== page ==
We are once again faced with the same situation where foreign influences seek to utilise the Pacific for their own means. Our ocean cannot yet again be used as an experimental test bed for an activity whose full environmental ramifications are still not fully known.

We stand in solidarity with our brothers and sisters in New Ireland and the Duke of York Islands in Papua New Guinea, and call for a ban on experimental seabed mining in our waters. We call upon the peoples of the Pacific. We cannot allow such a repetition of experimentation that will again affect our oceans and our people.

Weathered test of time
We the Pacific have weathered the test of time. Over the millennia, our people have not simply survived, but thrived through the bounty of our oceans. With the advent of human induced climate change, the ocean that has nurtured us for millennia, has now become a threat to the existence of our islands. We call upon the leaders and peoples of the Pacific to further our efforts in making our voices heard. The United States has pulled out of the Paris accord, but we the people of “Wansolwara” (one salt water) remain committed.

Let us embrace the spirit of the Marshallese saying “Lappout Iene” which means to utilise or employ all the knowledge, skills and resources available to solve a problem. With this, we say that we the people of Wansolwara are in this together. When nuclear testing was occurring, the people of Wansolwara did not remain passive.

We call on our leaders to honour that proud legacy, and to Lappout Iene, make a stand and recognise and address the fact that our land, ocean and people have historically been used as guinea pigs to fuel the greed, defence needs, and convenience of foreign entities.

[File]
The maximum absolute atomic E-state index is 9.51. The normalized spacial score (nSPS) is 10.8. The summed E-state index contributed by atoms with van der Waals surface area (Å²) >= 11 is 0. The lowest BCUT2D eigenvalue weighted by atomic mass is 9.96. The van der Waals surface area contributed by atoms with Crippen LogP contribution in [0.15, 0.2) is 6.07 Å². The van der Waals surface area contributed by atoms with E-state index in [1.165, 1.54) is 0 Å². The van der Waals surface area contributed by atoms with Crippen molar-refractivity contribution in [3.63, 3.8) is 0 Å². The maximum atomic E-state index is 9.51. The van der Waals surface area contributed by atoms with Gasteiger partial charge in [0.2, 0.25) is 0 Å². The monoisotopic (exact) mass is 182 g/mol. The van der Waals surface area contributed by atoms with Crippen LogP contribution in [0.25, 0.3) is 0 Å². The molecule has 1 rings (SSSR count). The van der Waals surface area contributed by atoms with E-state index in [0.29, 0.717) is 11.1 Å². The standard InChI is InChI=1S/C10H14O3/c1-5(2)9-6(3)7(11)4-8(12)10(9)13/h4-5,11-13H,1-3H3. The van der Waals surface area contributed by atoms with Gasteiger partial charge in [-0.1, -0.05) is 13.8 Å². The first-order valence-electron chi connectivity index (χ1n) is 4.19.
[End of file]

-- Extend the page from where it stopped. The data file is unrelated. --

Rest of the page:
The advent of deep seabed mining is simply another evolution in this history of greed-fuelled economic exploitation, and a callous disregard for the environmental and human life. We the people of Wansolwara stand firmly opposed to militarism, environmental degradation, and the violation of our human rights. We are Oceania, we are Wansolwara, and we are the sea of islands.

We will not allow this history to repeat itself!

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The role of transnational corporations and extractive industries in seabed mining, and the impacts on oceans health and food security

The Reflection Group on the 2030 Agenda for Sustainable Development will launch its “Spotlight on Sustainable Development 2017″ during this years High-Level Political Forum on Sustainable Development in July in New York. As an advance excerpt, the Group has published the Chapter on SDG 14 by Maureen Penjueli (Pacific Network on Globalization) on occasion of the Ocean Conference (June 5-9, 2017 at UNHQ, New York).

Introduction